The League of Women Voters grew out of the long struggle to achieve the vote for women. The fight for equal suffrage was waged on two levels: state-by-state and at the federal level. Women worked in their home states to get legislatures to enact suffrage bills or to pass state constitutional amendments, and at the same time, efforts were under way to pass a national constitutional amendment. Kansas women were front and center in the suffrage battle.
Early suffrage and formation of ESA 1859-1884
1859 Three feminists—Clarina Nichols, Mother Armstrong, and Mary Tenney Gray, attended the Wyandotte constitutional convention, representing Shawnee and Douglas County women’s groups, to urge the inclusion of equal suffrage in the new state’s constitution. They were not allowed to speak, but were granted the unprecedented right to acquire and possess property and to retain the equal custody of their children.
1861 The first Kansas state legislature gave women the right to vote in school elections.
1867 Woman suffrage and Negro suffrage were put on the ballot, in two separate referenda. This made Kansas the first state in the Union to consider woman suffrage. Elizabeth Cady Stanton and Susan B. Anthony traveled the state campaigning for the ballot. Both proposals lost.
1868 In December, Senator S.C. Pomeroy of Kansas introduced the federal woman suffrage amendment in Congress.
1869 A women’s convention was held in Topeka to revive the cause.
1874 The Prohibition Party in Kansas endorsed woman suffrage.
1879 The first woman suffrage organization in Kansas, the Equal Suffrage Association (ESA), was established in Lincoln, Kansas.
1884 A statewide ESA was founded.
Women of Kansas get the vote 1885-1912
1885 A bill was introduced in Kansas to grant women municipal voting rights.
1887 Municipal suffrage was won in Kansas, allowing women to run for office in all city elections. On April 4, 1887, Susannah Medora Salter was elected mayor in Argonia, Kansas, in Sumner County, becoming the first woman mayor in the nation.
1888–89 Oskaloosa, Cottonwood Falls, Rossville, Elk Falls, and Baldwin elected women mayors.
1890–99 Canton, Edgerton, Iowa, Haddam, Pleasanton, Gaylord, Ellis, Jamestown, and Beattie chose women mayors.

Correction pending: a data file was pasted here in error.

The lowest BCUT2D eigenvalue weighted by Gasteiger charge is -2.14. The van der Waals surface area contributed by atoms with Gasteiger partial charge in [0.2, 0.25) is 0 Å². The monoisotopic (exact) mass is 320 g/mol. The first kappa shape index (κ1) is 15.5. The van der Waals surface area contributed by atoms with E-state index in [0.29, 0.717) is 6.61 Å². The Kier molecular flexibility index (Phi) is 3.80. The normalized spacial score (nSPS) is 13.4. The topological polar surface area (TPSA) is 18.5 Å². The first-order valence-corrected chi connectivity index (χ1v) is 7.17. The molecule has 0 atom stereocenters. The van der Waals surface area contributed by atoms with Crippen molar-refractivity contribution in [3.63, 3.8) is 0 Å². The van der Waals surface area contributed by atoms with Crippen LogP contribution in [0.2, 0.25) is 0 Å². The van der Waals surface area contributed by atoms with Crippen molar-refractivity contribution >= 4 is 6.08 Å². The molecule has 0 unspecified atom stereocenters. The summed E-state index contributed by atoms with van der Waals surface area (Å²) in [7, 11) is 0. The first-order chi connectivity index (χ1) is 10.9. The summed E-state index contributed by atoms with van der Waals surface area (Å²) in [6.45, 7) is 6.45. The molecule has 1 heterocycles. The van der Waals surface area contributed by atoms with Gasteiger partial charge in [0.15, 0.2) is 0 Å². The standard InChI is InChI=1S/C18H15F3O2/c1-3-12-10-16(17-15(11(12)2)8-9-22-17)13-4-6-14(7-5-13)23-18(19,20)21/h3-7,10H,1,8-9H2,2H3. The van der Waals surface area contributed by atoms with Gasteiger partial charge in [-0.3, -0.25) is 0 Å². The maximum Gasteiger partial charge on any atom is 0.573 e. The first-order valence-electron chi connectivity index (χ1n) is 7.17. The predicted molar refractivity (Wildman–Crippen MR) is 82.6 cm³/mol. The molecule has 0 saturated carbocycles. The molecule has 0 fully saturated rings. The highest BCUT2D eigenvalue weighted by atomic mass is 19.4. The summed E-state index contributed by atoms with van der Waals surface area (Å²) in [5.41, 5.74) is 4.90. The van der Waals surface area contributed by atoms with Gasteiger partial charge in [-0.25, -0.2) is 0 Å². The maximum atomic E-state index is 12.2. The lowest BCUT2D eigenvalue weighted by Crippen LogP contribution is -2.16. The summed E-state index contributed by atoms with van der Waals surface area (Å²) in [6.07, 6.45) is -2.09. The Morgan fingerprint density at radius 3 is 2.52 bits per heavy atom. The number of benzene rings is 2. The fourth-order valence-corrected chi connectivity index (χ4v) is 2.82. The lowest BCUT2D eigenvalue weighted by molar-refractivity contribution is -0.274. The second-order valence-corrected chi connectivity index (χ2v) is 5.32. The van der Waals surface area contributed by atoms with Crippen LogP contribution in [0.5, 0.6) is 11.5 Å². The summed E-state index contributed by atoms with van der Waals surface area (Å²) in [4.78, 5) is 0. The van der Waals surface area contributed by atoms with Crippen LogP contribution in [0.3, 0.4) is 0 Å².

1893 A constitutional amendment to grant woman suffrage in Kansas was again defeated.
1911 The Kansas suffrage amendment was resubmitted to the legislature and passed by a vote of 94 to 28.
1912 Kansas adopted a constitutional amendment granting women full suffrage.
Sharing our story
At the final convention of the National American Woman Suffrage Association, the League of Women Voters (LWV) was born. In March 1919, Carrie Chapman Catt, the strategist who led the suffrage movement to its final victory, called for the formation of a league of women voters to “finish the fight.” The occasion was the 50th Anniversary Jubilee Convention of the National American Woman Suffrage Association, in St. Louis, Missouri.
Jane Brooks of Wichita, wife of a prominent attorney and president of the Kansas Equal Suffrage Association (KESA), was elected chair of the national LWV, because, as a contemporary said, “She was attractive, able, and not tarred up as an old suffrage warhorse.” She went home to Kansas and set about dissolving the KESA and establishing the first local LWV in the country.
The KESA held its last meeting on Wednesday, June 4, 1919, and laid the foundation for the LWV of Kansas. The Sedgwick County League of Women Voters elected its first officers. One week later, the first meeting of the LWVK was held June 10-11, 1919, at the Hotel Lassen in Wichita. In January 1920, the state League held the “First School of Citizenship and Called Convention of the Kansas League of Women Voters,” again at the Hotel Lassen. Members from Topeka, Enterprise, Hutchinson, Emporia, Manhattan, Wichita, Lawrence, Leavenworth, and Winfield attended. Kansas Governor Henry J. Allen spoke on “Land Tenantry and Industrial Courts” and the heads of 25 local women’s organizations ranging from the Colonial Dames of America in the State of Kansas to the Thursday Afternoon Cooking Club served as “patronesses.”
In February 1920, the National American Woman Suffrage Association held its Victory Convention in Chicago, Illinois. Knowing that the battle was won and that the suffrage amendment would be ratified later that year, the Association reconstituted itself as the League of Women Voters, which Catt called “a mighty experiment.” Having won the vote, the women wanted to be well informed and use it wisely.